Green business guru Paul Hawken comes to Atlanta Tuesday to discuss the new book Drawdown and the climate change project he’s leading to implement the book’s grand ideas.
Drawdown bills itself as “the world’s most comprehensive plan to reverse global warming.” Over nearly four years, Hawken led a team of researchers and writers who assembled data on the 100 “most substantive” potential climate solutions. Their aim: to change the way climate change is being tackled by emphasizing the affordability and feasibility of data-driven business-oriented solutions.
The research yielded a mix of both familiar and obscure ideas — nearly half of which relate to the built environment. For example, the top-ranked solution turns out to be “refrigerant management.” Number 2 is “onshore wind turbines.”
We wrote about Drawdown last month, when one of the book’s co-authors — Atlanta writer Katharine Wilkinson — spoke about it at the Sustainable Atlanta Roundtable. Now that the book is out, it’s drawing quite a bit of attention, and Hawken’s appearance in Atlanta — his first since publication outside the West Coast — is bound to draw more attention.
Greenbiz.com founder Paul Makower hailed the project this week in a lengthy article. “At minimum,” Makower writes. “‘Drawdown’ is likely the most hopeful thing you’ll ever read about our ability to take on global warming.”
Atlanta carpet manufacturer Interface, which has helped to fund the Drawdown Project and also is mentioned in the book, issued a press release this week highlighting its involvement:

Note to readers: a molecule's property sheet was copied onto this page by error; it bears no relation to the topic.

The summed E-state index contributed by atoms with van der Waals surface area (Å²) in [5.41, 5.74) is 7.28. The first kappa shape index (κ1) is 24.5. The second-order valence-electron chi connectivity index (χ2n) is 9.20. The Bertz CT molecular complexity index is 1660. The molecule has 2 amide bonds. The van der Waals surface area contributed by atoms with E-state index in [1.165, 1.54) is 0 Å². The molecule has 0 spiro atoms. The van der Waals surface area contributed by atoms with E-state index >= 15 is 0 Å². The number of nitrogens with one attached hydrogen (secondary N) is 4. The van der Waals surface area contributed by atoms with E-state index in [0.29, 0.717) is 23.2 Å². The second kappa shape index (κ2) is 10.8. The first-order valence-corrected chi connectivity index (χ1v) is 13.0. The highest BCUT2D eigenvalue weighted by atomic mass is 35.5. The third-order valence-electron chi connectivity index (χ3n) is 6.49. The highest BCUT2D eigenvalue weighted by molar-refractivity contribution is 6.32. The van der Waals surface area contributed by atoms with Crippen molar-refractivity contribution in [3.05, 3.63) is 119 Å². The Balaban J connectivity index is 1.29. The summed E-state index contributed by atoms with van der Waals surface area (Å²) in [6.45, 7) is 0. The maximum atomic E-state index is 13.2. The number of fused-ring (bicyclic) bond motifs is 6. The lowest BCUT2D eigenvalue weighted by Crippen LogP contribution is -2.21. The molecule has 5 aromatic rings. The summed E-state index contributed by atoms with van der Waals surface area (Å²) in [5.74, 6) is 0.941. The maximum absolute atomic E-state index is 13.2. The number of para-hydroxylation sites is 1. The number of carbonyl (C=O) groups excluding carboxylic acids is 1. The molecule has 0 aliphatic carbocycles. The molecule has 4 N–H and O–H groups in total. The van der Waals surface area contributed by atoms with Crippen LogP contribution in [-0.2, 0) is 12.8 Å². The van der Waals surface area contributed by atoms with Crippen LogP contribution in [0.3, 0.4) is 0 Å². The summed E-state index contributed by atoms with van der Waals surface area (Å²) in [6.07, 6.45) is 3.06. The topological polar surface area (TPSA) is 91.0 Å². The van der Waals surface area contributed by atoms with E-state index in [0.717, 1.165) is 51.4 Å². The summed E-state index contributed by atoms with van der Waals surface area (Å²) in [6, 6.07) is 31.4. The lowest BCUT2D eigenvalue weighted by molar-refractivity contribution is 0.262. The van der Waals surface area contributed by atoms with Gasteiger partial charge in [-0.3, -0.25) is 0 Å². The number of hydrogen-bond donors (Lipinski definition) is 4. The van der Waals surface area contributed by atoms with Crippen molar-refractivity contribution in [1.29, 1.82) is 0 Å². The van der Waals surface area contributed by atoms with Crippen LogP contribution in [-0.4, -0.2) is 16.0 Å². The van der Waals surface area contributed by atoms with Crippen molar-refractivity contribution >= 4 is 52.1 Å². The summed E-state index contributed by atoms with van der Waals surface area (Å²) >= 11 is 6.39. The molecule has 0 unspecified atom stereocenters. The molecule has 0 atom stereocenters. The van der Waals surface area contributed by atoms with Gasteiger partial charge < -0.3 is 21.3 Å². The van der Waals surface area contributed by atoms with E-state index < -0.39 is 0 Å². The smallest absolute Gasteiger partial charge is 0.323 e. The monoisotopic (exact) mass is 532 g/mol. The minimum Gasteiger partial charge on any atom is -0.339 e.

Interface is recognized for its recycled materials programs that reduce carbon emissions by avoiding the impacts of virgin raw materials. Specifically, Hawken highlights Interface’s Net-Works™ program in partnership with the Zoological Society of London. Net-Works supports the collection of discarded fishing nets that are brought back as recycled content for nylon used in Interface’s carpet tiles. Hawken also references Interface’s ReEntry™ program, in which Interface reclaims used carpet tile to recycle the face cloth and reuse the backing in new modular carpet and other products.
It was The Ecology of Commerce, an earlier Hawken book, that the late Interface chairman Ray Anderson credited for spurring his epiphany to remake the company and commit to zero waste and carbon emissions. Last summer, the company pushed further along the path set by Anderson when it adopted a new campaign “challenging the business to build a map toward creating a climate fit for life.”
Hawken speaks 7 p.m., Tuesday, April 25, at the Carter Center. The event is free. For more information, click here.
Featured image above by David Hodge, courtesy of the Drawdown Project.